At Least There Is One Line in Justice League That Rightfully Captures 2017

As the credits rolled at the end of my screening of Justice League on Wednesday night, three dudes in the front row began cheering rapturously.

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The rest of the audience was silent. For the entire film, these dudes laughed their ass off at most of the sitcom-quality gags and cheered when Superman or Wonder Woman or one of the rest made their big appearances. And I wanted to join them. Superhero movies are designed to make you cheer and make you clap. They’re made for big emotions and big screens and big action. Though those scenes were showed throughout Justice League—easy to be noticed spots when the millions of ticket holders who have filled the cinemas will react like the obedient entertainment consumers Hollywood has trained them to be—the film just didn’t deserve it.

Those exuberant fans up front at my screening were the supportive fans for whom I have respect and sympathy. DC and Warner Bros. are letting them down. They’re letting those who have dedicated their lives to reading—and loving—the DC comic books down.

I simply wanted Justice League to be good—as for myself a fan of the genre and everyone else who’s a bigger one. I wanted Justice League to be good since Wonder Woman was such a huge achievement in Hollywood for so many reasons, and this continuation of the DC Cinematic Universe should have lived up to that accomplishment.

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But, the simple truth is: DC and Warner Bros. have fucked it up again.

It didn’t even take two minutes into the film’s opening scene for Zack Snyder—who directed most of the film before stepping down due to a family crisis, with Joss Whedon taking over to film the remaining sequences—to return to his most aggressive trademark tic, with Ben Affleck’s Batman performing a back flip unnecessarily emphasized by slow-mo effect. Did you know that it’s been a decade since 300 and Snyder still has that painful slo-mo fetish? The flourish happens quickly once again during the opening credits, when some random angry white dude slo-mo kicks some fruit—which I guess is supposed to signify that people are upset because Superman is dead. Oh yeah: Superman is dead, by the way. But we all know he’s going to return, so it’s not quite interesting that the movie is built around the inevitable moment when he shows up and saves everyone’s ass.

With Superman out of the frame, the movie’s plot follows Bruce Wayne as he forms his Justice League—an origin story of sorts that’s not quite interesting (and the stakes of which aren’t particularly high). This poor man’s Avengers is Wayne’s best effort to take down Steppenwolf, who is neither the hit band who recorded “Born to Be Wild” nor the Hermann Hesse novel. Nope, this Steppenwolf is a generic CGI alien form portrayed by Ciarán Hinds, who is hunting for three LEGO-style blocks that are described as, simply, “power.” (These are really random MacGuffins that give these major CGI characters an excuse to punch one another—in slow motion, as always.) Steppenwolf also has an army of android-bugs that make an extremely obnoxious noise, which you’ll just have to get used to; it annoys me to death and doesn’t stop for the most of the movie.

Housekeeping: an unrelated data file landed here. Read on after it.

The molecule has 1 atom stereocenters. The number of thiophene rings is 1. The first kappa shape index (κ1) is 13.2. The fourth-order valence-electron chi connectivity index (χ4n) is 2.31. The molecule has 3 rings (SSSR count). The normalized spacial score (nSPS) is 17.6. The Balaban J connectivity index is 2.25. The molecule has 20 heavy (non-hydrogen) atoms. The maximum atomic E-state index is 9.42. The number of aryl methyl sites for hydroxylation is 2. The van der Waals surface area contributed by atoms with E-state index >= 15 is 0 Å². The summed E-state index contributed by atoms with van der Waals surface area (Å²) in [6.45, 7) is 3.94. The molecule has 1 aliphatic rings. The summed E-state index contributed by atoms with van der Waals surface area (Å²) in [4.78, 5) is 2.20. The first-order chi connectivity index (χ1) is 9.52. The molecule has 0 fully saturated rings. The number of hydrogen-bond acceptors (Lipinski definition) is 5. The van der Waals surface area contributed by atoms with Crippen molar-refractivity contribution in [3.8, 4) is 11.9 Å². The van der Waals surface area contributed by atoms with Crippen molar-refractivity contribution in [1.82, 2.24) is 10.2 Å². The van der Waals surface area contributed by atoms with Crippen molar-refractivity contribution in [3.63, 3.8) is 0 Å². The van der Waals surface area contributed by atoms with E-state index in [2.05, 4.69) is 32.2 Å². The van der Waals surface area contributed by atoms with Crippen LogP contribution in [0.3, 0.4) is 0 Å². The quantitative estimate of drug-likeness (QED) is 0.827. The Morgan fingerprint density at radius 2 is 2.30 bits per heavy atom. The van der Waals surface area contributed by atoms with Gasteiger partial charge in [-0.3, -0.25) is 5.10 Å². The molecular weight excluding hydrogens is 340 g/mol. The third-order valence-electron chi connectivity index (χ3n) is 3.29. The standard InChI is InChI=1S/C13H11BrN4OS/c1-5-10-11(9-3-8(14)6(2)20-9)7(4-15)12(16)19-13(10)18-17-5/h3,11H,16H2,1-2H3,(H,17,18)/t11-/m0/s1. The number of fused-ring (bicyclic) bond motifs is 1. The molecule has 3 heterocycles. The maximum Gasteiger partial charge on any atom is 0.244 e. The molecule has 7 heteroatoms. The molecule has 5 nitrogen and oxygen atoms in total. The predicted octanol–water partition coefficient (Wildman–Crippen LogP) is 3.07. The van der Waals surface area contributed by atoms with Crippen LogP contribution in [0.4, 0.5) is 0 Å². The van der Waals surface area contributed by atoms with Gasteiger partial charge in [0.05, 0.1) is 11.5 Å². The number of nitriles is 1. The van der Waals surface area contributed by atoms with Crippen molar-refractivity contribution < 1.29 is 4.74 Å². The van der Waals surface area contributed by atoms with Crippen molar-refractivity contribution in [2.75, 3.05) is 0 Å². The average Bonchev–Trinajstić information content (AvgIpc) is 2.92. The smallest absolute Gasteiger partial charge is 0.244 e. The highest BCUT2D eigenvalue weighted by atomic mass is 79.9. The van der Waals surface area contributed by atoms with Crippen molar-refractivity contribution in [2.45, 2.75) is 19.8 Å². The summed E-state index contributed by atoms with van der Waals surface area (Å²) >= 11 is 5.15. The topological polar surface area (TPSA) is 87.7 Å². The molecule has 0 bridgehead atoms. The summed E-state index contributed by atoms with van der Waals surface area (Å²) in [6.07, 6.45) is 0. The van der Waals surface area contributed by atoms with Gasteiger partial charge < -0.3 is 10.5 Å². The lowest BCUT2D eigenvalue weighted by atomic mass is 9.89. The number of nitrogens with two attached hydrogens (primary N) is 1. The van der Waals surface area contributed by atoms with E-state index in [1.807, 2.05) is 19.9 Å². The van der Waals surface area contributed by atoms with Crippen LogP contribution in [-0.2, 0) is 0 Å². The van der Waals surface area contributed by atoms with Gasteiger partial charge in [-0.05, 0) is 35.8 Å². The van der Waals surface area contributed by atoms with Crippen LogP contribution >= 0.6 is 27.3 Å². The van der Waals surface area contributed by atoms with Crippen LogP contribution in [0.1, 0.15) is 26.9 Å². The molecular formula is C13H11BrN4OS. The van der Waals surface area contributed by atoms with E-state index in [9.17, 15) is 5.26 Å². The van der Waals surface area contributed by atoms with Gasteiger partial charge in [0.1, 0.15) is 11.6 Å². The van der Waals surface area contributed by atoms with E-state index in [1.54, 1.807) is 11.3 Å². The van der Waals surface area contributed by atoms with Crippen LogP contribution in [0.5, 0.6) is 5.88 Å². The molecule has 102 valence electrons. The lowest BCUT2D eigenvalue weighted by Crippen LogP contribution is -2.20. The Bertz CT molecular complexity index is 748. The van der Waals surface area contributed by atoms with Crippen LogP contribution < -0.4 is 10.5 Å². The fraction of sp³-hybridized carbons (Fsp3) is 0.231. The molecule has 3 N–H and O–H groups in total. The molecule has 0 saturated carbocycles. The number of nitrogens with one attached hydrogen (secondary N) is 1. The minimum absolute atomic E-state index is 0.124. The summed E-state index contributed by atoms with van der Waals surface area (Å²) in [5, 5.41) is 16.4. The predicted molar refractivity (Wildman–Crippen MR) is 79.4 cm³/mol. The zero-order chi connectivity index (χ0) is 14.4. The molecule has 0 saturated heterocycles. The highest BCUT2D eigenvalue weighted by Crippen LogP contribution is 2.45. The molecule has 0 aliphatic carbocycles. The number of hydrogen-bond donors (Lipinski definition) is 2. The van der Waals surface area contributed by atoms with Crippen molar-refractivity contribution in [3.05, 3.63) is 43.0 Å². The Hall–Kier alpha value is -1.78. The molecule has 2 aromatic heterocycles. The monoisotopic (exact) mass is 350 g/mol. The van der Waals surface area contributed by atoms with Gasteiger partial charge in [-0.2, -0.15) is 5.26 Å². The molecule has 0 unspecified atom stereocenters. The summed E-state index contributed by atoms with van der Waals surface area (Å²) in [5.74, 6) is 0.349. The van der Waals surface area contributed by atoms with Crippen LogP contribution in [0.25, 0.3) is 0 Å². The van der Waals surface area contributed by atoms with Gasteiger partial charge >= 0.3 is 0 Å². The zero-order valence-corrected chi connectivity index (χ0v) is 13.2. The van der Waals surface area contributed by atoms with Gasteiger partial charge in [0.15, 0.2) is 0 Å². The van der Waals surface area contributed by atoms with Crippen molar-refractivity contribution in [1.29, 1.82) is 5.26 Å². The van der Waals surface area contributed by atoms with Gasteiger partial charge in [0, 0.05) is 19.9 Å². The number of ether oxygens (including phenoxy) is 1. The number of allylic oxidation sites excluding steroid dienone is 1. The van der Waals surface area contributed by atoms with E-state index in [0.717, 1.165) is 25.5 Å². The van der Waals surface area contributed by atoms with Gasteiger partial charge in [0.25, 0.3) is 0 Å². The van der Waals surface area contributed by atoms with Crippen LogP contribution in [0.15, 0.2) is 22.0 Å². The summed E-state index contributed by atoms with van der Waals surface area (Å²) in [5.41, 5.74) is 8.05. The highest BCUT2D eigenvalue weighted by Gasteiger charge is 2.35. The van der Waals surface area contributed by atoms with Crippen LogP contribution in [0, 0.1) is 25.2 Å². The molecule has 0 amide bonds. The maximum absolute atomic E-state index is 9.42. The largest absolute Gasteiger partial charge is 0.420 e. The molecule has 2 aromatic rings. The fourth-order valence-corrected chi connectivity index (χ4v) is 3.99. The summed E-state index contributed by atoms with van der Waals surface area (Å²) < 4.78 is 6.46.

Wayne pretty easily recruits Gal Gadot’s Wonder Woman, who just sort of shows up—thankfully, though, as she’s the only highlight of this film (just as the way she made Batman v Superman a smidgeon less unbearable). Rounding out the gang is the existential cyborg (the appropriately named Cyborg, as portrayed by Ray Fisher), who, from what I know, can pull off anything; The Flash (Ezra Miller), some kind of comic relief whose crazy-fast speed enables Snyder to get his slo-mo rocks off in every shot; and Aquaman (Jason Momoa), a drunken fish dude with a haunted past. But for real, Wonder Woman is the only one who is able to stop Steppenwolf, which makes me wonder why this isn’t just another star vehicle for Gadot in the first place.

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Naturally, this ragtag gang of superhumans is nothing without Superman, and thus, with little trouble, they dig up his conveniently still intact body. They throw his dead body into a swamp, and he’s magically revived. As you guessed, he’s the only one worth a damn, and in the end they use him to pull apart some of those MacGuffin Blocks, which fixes everything. One thing I will say about Henry Cavill is that I certainly buy that he’s an alien from outer space, because there’s something so unsettling about his perfect body and stiff line delivery when he says stuffs like: “Well, I believe in truth, but I’m also a big fan of justice,” he says, which borders on parody. (Or maybe it’s Kryptonian sarcasm?)

As messy as the script seems, at least one line stands out as the most remarkable—and most timely—part of the movie. The Flash asks Bruce Wayne a question which we’ve all been wondering for years: What exactly are Batman‘s superpowers anyway? Wayne, with the all his sincerity, simply responds: “I’m rich.” I just can’t think of another line of dialogue that can better represent 2017 in a nutshell.

In the end, the bad guy loses, and the good guys win. There is definitely nothing surprising—right down to the Marvel-style post-credits sequence, in which Jesse Eisenberg’s Zuckerbergian Lex Luthor breaks out of jail and suggests that his fellow baddies form “a league of our own.” If Suicide Squad 2 doesn’t pan out, at least there’s a foundation for Justice League 2: A League of Their Own.

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At Least There Is One Line in Justice League That Rightfully Captures 2017
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